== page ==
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The Honolulu Advertiser

Posted on: Sunday, August 25, 2002

Kahalu'u park gets cleaned up

By Eloise Aguiar
Advertiser Windward O'ahu Writer

KAHALU'U — Community residents, agencies, churches and workers from the city parks department cleaned a small Kane'ohe Bay-front park yesterday that was recently acquired by the city to open another access to the ocean.

The unnamed park at the water's edge of Ka'alaea Valley is small by parks standards but offers a big advantage to the public, which has been complaining for years about too few accesses to the bay.

But the 11,500-square-foot site was overgrown with vegetation, and one of two houses on the property had burned down and had to be cleared away, said John Reppun, coordinator for KEY Project's Community Development Program.

About 50 members of the cleanup cut, cleared and hauled away truckloads of material from 8 a.m. to noon, leaving a view to Wailau Peninsula and Ma'eli'eli Ridge when traveling toward Kane'ohe.

The city responded to a community request to purchase the parcel when it came up for sale last year.

"But there was no maintenance plan and no long-term plan," Reppun said. "So for at least the moment, the community's stepping up and getting things started is a good way to go."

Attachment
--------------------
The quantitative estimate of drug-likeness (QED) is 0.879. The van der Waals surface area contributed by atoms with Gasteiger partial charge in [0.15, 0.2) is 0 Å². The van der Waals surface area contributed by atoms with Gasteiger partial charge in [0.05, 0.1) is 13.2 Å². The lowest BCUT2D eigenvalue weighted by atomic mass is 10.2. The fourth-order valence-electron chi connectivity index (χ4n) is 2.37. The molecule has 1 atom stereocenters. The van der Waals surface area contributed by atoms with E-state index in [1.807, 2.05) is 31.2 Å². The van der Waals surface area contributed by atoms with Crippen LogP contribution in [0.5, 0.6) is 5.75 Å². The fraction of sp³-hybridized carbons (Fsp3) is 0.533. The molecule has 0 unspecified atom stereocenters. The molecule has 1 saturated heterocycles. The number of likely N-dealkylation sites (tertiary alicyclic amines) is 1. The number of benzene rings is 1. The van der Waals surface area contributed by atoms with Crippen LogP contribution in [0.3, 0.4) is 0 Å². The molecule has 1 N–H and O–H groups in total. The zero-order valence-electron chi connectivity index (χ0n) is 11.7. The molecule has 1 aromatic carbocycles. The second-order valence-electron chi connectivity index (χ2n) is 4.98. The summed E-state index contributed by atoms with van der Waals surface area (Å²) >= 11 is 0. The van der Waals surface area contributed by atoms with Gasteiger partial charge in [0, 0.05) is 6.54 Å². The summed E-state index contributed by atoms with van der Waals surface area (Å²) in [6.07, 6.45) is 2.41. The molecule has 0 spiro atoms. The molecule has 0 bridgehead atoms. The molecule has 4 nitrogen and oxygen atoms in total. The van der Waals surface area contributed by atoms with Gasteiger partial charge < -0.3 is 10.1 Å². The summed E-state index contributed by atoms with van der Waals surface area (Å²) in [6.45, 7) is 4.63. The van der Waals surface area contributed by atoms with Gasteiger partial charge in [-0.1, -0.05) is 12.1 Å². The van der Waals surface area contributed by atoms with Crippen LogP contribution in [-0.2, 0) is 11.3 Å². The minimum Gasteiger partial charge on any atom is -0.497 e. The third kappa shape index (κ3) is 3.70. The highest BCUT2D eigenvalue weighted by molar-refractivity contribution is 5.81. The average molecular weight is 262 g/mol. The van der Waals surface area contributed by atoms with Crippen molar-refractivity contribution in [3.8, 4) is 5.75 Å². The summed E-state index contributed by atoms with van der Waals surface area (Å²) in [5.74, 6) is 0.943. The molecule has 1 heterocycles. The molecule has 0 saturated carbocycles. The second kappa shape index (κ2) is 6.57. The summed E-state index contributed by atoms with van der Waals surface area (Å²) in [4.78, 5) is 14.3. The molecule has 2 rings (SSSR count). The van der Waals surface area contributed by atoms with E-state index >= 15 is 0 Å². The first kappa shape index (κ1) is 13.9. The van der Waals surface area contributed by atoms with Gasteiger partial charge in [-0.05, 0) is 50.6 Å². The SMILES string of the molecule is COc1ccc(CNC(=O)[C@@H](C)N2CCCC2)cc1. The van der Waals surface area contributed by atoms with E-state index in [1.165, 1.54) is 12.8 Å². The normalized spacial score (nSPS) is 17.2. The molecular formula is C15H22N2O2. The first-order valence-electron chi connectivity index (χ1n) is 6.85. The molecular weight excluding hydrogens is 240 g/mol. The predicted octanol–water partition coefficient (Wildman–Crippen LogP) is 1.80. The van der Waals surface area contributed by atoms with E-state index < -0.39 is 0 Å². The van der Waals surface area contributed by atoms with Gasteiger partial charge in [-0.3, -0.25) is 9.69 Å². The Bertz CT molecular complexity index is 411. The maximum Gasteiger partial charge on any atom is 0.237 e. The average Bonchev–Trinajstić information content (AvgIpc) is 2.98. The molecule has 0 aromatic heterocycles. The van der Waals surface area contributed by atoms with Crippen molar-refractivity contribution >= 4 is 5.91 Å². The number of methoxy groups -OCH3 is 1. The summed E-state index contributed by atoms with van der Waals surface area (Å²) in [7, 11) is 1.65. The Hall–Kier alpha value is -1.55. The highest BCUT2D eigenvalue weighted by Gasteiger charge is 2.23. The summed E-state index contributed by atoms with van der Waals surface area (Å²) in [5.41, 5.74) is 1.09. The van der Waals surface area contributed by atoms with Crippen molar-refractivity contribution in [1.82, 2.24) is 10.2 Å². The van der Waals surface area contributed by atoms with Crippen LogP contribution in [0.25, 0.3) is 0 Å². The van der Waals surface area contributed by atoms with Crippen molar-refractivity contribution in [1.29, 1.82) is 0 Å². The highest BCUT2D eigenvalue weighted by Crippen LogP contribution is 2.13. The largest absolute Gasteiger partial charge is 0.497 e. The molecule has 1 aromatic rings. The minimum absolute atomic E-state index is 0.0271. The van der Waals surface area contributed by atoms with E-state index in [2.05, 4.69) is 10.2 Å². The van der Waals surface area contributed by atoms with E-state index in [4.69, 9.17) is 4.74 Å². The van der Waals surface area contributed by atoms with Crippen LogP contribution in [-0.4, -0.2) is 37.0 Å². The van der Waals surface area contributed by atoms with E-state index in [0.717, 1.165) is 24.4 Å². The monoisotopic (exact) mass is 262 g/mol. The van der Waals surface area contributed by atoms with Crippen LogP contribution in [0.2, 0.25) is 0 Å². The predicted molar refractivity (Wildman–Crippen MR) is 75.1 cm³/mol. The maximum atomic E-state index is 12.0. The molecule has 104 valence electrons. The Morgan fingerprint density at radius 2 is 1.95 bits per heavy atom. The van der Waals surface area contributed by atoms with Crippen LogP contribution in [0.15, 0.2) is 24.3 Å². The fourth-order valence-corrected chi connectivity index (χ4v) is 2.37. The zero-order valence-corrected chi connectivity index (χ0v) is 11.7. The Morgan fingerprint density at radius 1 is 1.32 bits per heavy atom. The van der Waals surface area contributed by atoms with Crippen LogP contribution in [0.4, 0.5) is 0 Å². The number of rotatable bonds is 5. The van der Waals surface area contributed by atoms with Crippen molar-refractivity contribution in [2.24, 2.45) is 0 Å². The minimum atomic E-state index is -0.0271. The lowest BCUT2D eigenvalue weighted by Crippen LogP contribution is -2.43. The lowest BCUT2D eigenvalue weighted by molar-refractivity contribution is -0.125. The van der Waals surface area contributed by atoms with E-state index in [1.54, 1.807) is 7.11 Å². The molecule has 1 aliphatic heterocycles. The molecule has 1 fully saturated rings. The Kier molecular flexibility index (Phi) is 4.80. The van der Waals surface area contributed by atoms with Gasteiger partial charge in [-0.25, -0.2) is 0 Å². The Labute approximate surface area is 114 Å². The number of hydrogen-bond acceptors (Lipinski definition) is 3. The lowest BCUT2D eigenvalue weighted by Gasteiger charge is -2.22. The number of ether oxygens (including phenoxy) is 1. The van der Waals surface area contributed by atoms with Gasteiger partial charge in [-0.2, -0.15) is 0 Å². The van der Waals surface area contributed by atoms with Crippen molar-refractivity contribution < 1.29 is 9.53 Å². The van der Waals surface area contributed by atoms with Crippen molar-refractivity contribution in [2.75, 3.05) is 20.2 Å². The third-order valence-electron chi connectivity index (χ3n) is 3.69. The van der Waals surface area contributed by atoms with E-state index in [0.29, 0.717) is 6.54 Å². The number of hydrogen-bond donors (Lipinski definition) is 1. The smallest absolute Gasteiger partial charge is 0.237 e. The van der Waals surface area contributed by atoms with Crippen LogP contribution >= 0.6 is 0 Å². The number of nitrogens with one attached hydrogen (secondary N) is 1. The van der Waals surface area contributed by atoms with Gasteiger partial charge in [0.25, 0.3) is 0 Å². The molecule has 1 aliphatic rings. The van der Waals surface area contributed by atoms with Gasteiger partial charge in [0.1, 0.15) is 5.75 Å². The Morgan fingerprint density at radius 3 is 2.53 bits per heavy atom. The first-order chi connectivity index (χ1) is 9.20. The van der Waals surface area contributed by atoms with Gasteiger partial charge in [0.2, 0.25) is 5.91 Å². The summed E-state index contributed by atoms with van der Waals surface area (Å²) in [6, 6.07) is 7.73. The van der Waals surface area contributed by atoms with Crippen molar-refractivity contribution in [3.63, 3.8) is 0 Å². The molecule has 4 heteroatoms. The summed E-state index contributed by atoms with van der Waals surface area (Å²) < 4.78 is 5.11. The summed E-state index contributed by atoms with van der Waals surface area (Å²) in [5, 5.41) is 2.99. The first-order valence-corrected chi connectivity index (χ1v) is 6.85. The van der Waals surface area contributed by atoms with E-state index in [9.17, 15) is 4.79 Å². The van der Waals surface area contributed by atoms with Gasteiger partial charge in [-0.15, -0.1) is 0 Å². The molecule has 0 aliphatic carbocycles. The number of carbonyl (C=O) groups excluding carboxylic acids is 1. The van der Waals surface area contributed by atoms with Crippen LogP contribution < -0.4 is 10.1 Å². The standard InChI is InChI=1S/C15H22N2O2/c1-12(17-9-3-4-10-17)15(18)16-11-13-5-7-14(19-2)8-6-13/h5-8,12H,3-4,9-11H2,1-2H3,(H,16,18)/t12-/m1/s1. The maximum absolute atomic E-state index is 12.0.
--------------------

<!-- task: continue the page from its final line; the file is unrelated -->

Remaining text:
The city completed the purchase of the property for about $375,000 earlier this year, said Bob Mon, legislative aide to City Councilman Steve Holmes. The price was negotiated with the owner for two parcels, both of which included a house, Mon said.

Holmes has been responsible for adding numerous acres of shoreline parks to the city's inventory, including land in Kahalu'u and Waiahole.

"His intention was to provide access to the shoreline," Mon said. "He felt there wasn't enough, and this was an opportunity to provide access."

The Ka'alaea park is next to the now-closed gas station building and Grinder's Drive-In. When the two businesses were operating, it was a community center for Ka'alaea, Reppun said.

"We lost our little village center and maybe this will be one very short step to creating a little village center," he said.